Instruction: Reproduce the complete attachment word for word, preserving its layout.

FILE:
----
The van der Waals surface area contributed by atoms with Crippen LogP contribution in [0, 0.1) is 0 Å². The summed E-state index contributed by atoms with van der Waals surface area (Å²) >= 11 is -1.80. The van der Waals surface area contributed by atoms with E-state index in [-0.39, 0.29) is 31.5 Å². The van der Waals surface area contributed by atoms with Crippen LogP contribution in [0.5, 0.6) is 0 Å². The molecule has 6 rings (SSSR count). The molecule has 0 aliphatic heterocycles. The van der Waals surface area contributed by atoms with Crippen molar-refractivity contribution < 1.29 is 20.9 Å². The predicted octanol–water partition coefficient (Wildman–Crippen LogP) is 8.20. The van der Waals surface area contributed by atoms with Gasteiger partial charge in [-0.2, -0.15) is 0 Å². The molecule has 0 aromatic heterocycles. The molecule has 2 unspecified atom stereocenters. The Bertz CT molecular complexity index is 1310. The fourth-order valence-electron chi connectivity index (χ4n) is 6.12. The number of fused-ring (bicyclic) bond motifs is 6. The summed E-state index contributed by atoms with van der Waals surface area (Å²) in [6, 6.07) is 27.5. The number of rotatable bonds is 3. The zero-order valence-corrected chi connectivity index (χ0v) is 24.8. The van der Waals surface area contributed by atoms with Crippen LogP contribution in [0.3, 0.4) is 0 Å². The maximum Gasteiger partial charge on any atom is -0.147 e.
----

The van der Waals surface area contributed by atoms with Crippen LogP contribution in [0, 0.1) is 0 Å². The summed E-state index contributed by atoms with van der Waals surface area (Å²) >= 11 is -1.80. The van der Waals surface area contributed by atoms with E-state index in [-0.39, 0.29) is 31.5 Å². The van der Waals surface area contributed by atoms with Crippen LogP contribution in [0.5, 0.6) is 0 Å². The molecule has 6 rings (SSSR count). The molecule has 0 aliphatic heterocycles. The van der Waals surface area contributed by atoms with Crippen molar-refractivity contribution < 1.29 is 20.9 Å². The predicted octanol–water partition coefficient (Wildman–Crippen LogP) is 8.20. The van der Waals surface area contributed by atoms with Gasteiger partial charge in [-0.2, -0.15) is 0 Å². The molecule has 0 aromatic heterocycles. The molecule has 2 unspecified atom stereocenters. The Bertz CT molecular complexity index is 1310. The fourth-order valence-electron chi connectivity index (χ4n) is 6.12. The number of fused-ring (bicyclic) bond motifs is 6. The summed E-state index contributed by atoms with van der Waals surface area (Å²) in [6, 6.07) is 27.5. The number of rotatable bonds is 3. The zero-order valence-corrected chi connectivity index (χ0v) is 24.8. The van der Waals surface area contributed by atoms with Crippen LogP contribution in [0.3, 0.4) is 0 Å². The maximum Gasteiger partial charge on any atom is -0.147 e.